Take the Charitable Gift Annuity as example. The lifetime income it pays can go to one or two people and most typically we have husband and wife CGA donors. If that same gift comes only from the man, he will live longer than expected and reduce the gap between his life expectancy and his wife’s. If men throughout the country take this on they can hasten the gap’s narrowing and support wonderful activities in non-profits: more scholarships, flourishing arts companies, expanded shelters and kitchens for the homeless and hungry and ground-breaking research on disease and treatment. Life expectancy equality and prosperous, thriving non-profits.

What keeps planned gift donors living longer? The income, mostly. When donors receive their quarterly or annual checks, they know that in another three months or year they will get another. We’re talking powerful incentive. If you like to plan long term then opt for the annual payment. There’s no point in going on the quarterly plan when you can increase longevity in four-fold longer increments. (Annual payments will also increase the charitable income tax deduction you earn from your planned gift.)

Improved health also keeps you, the planned gift donor, living longer. You know your estate will inure to the benefit of a not-for-profit and that makes you feel good. Your positive emotional state reduces stress and you improve physically—and you live longer.

For some, the gratis lunches and dinners induce increased longevity and keep donors climbing their rope. Who can turn down a free meal? Let us ignore the apparent conflict of interest that arises when an institution which benefits from your quietus provides you a meal and beverage.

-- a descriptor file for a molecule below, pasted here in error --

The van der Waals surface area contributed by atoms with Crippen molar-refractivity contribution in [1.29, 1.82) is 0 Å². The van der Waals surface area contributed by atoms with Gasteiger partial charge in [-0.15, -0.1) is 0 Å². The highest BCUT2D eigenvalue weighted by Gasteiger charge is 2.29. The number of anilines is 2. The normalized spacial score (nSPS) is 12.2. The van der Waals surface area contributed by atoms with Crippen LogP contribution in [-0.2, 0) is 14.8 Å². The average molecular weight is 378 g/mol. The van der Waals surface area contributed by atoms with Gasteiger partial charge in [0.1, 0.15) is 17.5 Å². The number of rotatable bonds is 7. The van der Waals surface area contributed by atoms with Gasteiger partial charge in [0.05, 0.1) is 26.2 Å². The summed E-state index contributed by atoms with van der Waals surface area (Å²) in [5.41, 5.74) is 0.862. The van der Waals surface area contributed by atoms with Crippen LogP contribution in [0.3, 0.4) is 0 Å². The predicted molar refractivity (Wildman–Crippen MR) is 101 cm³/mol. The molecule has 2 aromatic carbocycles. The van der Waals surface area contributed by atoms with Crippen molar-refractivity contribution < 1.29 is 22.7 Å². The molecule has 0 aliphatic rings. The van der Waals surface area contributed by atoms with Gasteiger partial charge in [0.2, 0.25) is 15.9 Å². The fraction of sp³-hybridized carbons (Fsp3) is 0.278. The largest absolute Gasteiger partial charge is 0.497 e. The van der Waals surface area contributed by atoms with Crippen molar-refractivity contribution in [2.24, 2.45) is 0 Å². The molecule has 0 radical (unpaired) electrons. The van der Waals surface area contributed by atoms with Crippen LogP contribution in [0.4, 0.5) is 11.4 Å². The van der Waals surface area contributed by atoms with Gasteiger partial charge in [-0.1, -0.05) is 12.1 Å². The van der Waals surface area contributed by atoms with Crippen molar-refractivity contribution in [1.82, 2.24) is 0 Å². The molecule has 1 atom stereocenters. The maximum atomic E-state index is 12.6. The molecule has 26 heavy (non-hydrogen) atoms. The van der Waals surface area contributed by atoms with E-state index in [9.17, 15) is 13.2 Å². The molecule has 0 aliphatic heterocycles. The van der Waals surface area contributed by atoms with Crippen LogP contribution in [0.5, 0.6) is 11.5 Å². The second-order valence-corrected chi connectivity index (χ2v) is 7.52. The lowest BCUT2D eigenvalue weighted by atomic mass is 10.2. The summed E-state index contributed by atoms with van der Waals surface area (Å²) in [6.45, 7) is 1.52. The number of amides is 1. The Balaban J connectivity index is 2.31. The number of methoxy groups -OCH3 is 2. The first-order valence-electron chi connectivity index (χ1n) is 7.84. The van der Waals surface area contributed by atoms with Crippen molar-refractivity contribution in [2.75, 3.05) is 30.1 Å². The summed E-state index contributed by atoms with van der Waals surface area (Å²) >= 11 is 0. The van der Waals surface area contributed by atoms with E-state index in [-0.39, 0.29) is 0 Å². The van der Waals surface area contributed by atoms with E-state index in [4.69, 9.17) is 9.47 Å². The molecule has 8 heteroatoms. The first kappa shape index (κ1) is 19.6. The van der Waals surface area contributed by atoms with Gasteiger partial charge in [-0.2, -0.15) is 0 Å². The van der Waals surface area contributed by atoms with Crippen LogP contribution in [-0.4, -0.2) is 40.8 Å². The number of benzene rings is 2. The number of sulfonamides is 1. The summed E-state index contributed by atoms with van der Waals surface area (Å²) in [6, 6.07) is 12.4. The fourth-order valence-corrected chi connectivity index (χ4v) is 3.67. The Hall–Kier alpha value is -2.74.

I know a company that investigates this seriously and finds that CGA donors do outlive the national averages. Something about coming from a more affluent background with better access to health care, proper nutrition and the like.

Rubbish. ‘Tis the act of giving what keeps you living.

On the sesquicentennial of Walt Whitman’s publishing the first edition of Leaves of Grass, I quote from his Song of Prudence. “Charity and personal force are the only investments worth anything.”

There is reason to do your charity, to make your planned gift, this year. Depending upon the type of gift you give, you may qualify for higher deductibility limits afforded under the Katrina Emergency Tax Relief Act of 2005. KETRA raises the deduction limitation from 50% to 100% of Adjusted Gross Income for gifts of cash to any non-profit. Your gift need not be for hurricane relief and many of us in planned giving practice are confident a Charitable Gift Annuity would qualify for KETRA’s generosity. The other planned gifts generally will not. Seek help from the organization you intend to make your gift to.

Act quickly because this KETRA provision expires on December 31.

Consider as well the other compelling reasons to make a planned gift. You can avoid or reduce capital gain taxation if you fund your gift with appreciated property, like stock; the income you receive is often taxed below ordinary income tax rates and some may be tax free; you can choose a gift vehicle that pays fixed income for life; and you earn a charitable income tax deduction in the year you create your gift, thus reducing the out-of-pocket cost of your gift.

If extended longevity and beating the life expectancy averages sound good to you then make a planned gift to a non-profit whose work you admire. It certainly cannot do you any harm and it will do a non-profit a whole lot of good.

© Tony Martignetti, Esq.
December 5, 2005